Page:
Late-onset sepsis (LOS) is a common complication in the neonatal intensive care unit. We aimed to describe the epidemiology, clinical characteristics and risk factors for adverse outcome in neonates with LOS.
We conducted a cohort study of all neonates with LOS at the neonatal intensive care unit of a Tertiary Taiwan Medical Center from January 2004 through December 2011 and used multivariate logistic regression to identify risk factors for final adverse outcome.
Among 5010 neonates over 253,644 neonate-days, 713 (14.2%) experienced a total of 942 episodes of LOS (incidence rate, 3.71 episodes per 1000 neonate-days). Although the rates of LOS were inversely proportional to birth weight and gestational age, the incidence rates were comparable among extremely preterm, late preterm and full term neonates. Fungemia was found to have significantly higher rate of infectious complication (30.8%), persistent bloodstream infection (19.2%) and sepsis attributable mortality (23.1%). The overall mortality rate was 12.6% (90/713), and sepsis attributable mortality rate was 7.2% (68/942 episodes). Independent predictors of in-hospital mortality were Pseudomonas LOS (adjusted odds ratio [OR], 14.31; 95% confidence interval [CI]: 3.87–53.0), fungemia (OR, 5.69; 95% CI: 2.48–13.01), presence of congenital anomalies (OR, 4.12; 95% CI: 1.60–10.60), neuromuscular comorbidities (OR, 3.34; 95% CI: 1.66–6.73) and secondary pulmonary hypertension with/without cor pulmonale (OR, 23.48; 95% CI: 5.96–92.49).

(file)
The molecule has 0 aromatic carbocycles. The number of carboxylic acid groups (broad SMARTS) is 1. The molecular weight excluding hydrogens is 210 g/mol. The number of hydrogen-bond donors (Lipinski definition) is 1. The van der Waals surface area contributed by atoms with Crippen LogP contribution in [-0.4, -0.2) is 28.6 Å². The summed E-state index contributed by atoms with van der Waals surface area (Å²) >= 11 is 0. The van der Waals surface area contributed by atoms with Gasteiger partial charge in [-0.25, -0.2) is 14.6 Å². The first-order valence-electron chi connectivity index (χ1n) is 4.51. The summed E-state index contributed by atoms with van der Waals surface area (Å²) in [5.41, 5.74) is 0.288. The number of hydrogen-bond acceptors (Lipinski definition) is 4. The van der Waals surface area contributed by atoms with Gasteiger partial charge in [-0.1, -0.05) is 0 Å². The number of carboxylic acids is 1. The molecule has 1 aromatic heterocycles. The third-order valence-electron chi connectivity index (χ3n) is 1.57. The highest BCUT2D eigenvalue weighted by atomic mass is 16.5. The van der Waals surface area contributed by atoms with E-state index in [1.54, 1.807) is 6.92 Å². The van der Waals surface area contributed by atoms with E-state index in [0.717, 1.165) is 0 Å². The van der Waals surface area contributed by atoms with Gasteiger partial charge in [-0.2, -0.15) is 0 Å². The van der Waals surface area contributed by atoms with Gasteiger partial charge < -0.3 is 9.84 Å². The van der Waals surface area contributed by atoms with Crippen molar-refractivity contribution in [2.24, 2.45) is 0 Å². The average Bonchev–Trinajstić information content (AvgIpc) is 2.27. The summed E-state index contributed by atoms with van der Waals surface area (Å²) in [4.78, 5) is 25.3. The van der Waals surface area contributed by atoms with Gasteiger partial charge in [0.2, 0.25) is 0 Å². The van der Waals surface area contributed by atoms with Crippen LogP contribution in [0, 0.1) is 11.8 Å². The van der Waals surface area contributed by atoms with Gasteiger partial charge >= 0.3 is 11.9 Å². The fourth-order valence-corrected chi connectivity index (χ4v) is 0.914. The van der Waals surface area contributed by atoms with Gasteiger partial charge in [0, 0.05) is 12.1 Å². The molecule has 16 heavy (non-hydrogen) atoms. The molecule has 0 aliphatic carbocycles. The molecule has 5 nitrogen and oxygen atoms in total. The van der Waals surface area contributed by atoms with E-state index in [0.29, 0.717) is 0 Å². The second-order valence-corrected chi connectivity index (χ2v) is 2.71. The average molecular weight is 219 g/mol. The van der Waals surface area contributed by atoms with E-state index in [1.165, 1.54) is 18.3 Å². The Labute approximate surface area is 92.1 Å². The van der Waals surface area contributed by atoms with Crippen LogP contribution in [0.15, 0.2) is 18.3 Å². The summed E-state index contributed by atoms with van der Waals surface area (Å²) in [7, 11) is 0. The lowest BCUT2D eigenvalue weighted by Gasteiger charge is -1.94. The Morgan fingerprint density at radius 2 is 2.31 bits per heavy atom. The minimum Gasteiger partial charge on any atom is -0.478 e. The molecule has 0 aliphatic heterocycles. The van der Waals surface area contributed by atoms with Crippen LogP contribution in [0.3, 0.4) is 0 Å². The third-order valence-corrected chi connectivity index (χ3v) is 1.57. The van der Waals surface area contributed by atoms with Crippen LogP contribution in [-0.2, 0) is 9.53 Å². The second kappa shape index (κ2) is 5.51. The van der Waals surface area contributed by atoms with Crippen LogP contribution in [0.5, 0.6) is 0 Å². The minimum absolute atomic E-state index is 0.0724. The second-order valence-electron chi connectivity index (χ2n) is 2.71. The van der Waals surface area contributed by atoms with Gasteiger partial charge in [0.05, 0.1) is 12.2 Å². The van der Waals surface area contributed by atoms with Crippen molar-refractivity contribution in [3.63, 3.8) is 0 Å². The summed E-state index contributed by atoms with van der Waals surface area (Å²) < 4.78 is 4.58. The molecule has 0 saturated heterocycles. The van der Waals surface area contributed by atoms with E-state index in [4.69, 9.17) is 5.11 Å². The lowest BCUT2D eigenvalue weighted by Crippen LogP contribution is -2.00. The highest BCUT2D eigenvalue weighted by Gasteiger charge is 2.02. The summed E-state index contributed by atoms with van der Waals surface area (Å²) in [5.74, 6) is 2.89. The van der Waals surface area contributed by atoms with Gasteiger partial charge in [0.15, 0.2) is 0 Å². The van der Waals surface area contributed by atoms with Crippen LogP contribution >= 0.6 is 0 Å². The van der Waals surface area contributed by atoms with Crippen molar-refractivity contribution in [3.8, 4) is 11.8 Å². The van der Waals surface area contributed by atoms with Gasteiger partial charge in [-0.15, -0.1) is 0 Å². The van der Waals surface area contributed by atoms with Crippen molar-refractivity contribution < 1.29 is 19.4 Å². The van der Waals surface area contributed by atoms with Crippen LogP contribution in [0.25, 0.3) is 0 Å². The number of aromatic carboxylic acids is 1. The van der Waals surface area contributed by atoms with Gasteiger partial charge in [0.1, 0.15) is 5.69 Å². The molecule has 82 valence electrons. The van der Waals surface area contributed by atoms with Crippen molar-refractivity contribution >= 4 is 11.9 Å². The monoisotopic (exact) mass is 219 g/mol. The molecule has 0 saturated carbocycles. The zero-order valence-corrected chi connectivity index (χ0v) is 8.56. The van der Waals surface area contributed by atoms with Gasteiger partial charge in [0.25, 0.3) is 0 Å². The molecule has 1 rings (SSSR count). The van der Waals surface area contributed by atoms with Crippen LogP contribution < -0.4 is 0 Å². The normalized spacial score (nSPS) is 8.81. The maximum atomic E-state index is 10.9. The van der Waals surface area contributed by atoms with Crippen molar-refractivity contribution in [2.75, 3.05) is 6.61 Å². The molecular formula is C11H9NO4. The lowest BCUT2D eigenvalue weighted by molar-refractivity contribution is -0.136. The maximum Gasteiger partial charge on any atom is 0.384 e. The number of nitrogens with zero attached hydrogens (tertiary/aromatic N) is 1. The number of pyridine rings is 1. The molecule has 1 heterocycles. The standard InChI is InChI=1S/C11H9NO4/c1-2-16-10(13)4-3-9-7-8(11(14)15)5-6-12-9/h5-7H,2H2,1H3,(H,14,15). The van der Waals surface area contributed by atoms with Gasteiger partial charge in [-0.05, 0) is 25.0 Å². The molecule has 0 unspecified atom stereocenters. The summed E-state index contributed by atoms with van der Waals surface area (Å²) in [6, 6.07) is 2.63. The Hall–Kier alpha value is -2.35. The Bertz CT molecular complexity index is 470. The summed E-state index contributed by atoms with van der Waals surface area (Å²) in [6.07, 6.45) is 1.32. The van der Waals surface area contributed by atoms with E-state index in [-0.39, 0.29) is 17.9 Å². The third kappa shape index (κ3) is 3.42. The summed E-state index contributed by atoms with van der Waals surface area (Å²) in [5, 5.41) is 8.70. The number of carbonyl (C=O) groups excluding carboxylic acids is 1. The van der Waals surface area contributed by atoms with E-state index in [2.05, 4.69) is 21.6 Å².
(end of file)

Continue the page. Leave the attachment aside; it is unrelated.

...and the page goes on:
LOS predisposes hospitalized neonates to increased risk of mortality or morbidity, especially caused by Pseudomonas aeruginosa or Candida spp. More aggressive treatment strategy is worth consideration in neonates with presumed LOS, particularly those with certain underlying chronic conditions.